Tuna poke bowls with mango, radishes, shredded cabbage, and cucumber.

Easy Tuna Poke Bowls Recipe

By Beth Lipton
Reviewed by Ahna Crum, R.D.N.
March 09, 2023

It’s easy to see why poke bowls are having a moment—they’re refreshing and loaded with healthy flavors and textures.

This Hawaiian favorite usually features marinated raw fresh fish, and though it’s perfectly delicious the authentic way, we use high-quality jarred tuna in these bowls so you don’t have to worry about finding and preparing sushi-grade fish. The tuna contains inflammation-fighting omega-3 fatty acids, and the fresh veggies and fruit add nutrients and fiber.

Tossing the rice with vinegar and a touch of sesame oil gives it extra flavor. The simple sauce brings the whole thing together; use more or less Sriracha based on how spicy you like it.

This recipe is: gluten free, dairy free, heart healthy

Prep: 15 minutes

Serves 4



  • ½ ripe avocado
  • ¼ cup coconut aminos or tamari
  • ½ teaspoon toasted sesame oil
  • 1 to 2 teaspoons Sriracha sauce


  • 2 cups cooked brown rice or quinoa
  • 2 tablespoons rice vinegar
  • ½ teaspoon toasted sesame oil
  • 2 jars (6 to 7 ounces each) oil-packed tuna filets (such as Tonnino), drained
  • ½ small English cucumber, diced (about 1 cup)
  • 5 radishes, trimmed, halved, sliced (about ⅔ cup)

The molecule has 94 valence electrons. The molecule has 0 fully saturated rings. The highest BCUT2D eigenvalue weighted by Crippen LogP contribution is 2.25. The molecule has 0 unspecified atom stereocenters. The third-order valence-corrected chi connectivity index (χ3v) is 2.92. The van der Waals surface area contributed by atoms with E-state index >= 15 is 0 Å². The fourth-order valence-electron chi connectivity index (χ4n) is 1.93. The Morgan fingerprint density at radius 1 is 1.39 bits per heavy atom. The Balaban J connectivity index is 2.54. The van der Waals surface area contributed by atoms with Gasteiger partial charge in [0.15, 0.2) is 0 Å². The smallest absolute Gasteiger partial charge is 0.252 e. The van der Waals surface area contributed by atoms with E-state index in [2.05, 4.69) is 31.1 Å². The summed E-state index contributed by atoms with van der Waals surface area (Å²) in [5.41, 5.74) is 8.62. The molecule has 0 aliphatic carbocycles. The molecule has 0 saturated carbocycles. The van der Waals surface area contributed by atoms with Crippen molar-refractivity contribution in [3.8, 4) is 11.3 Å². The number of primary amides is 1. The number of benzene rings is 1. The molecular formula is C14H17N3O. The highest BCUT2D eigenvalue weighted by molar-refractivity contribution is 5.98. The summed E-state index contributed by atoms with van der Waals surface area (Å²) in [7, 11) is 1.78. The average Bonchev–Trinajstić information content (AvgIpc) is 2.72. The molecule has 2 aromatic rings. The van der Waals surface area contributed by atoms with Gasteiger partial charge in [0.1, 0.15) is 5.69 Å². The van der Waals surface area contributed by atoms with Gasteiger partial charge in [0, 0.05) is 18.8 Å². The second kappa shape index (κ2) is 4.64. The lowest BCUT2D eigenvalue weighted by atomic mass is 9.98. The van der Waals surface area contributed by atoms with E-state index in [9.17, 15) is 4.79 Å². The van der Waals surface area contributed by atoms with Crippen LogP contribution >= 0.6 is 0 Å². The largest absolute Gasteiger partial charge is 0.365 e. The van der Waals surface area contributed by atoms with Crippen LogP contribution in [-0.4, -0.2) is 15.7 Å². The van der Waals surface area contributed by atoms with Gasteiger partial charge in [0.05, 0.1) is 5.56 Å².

• 2 cups shredded red or green cabbage (see note)
  • 1 cup diced fresh mango or pineapple
  • 2 teaspoons toasted sesame seeds or furikake (see note), optional


To make sauce: In a small food processor or blender, blend together the avocado, coconut aminos or tamari, sesame oil, and Sriracha until well combined and smooth. Thin with water a tablespoon at a time, as needed, to give it a drizzling consistency. (Makes about 6 tablespoons.)

To make bowls: In a large bowl, combine the brown rice (or quinoa), vinegar, and sesame oil until well mixed.

Divide the seasoned rice or quinoa into 4 shallow bowls. Then, evenly divide the tuna, cucumber, radishes, cabbage, and mango (or pineapple) among the bowls.

Drizzle with the sauce and sprinkle with the sesame seeds or furikake, if using. Serve right away.


  • A great shortcut for shredded cabbage is bagged coleslaw mix. It usually contains green and purple cabbage as well as carrots, already shredded. (It’s also delicious in stir-fries.)
  • Furikake is a Japanese seasoning that combines sesame seeds, seaweed, salt, and herbs. It’s often available in supermarkets in the spice section or the Asian foods section. You can also try it sprinkled on rice, noodles, vegetables, chicken, fish, and dips. If you can’t find this ingredient, use sesame seeds (or just skip it).
  • Use a different kind of fish if you like. Peeled, cooked shrimp, tinned sardines, or leftover cooked salmon or sole would each work nicely.
  • If you’re only preparing one serving at a time, store the remaining ingredients separately, covered in the refrigerator. Assemble the leftover bowls just before serving.

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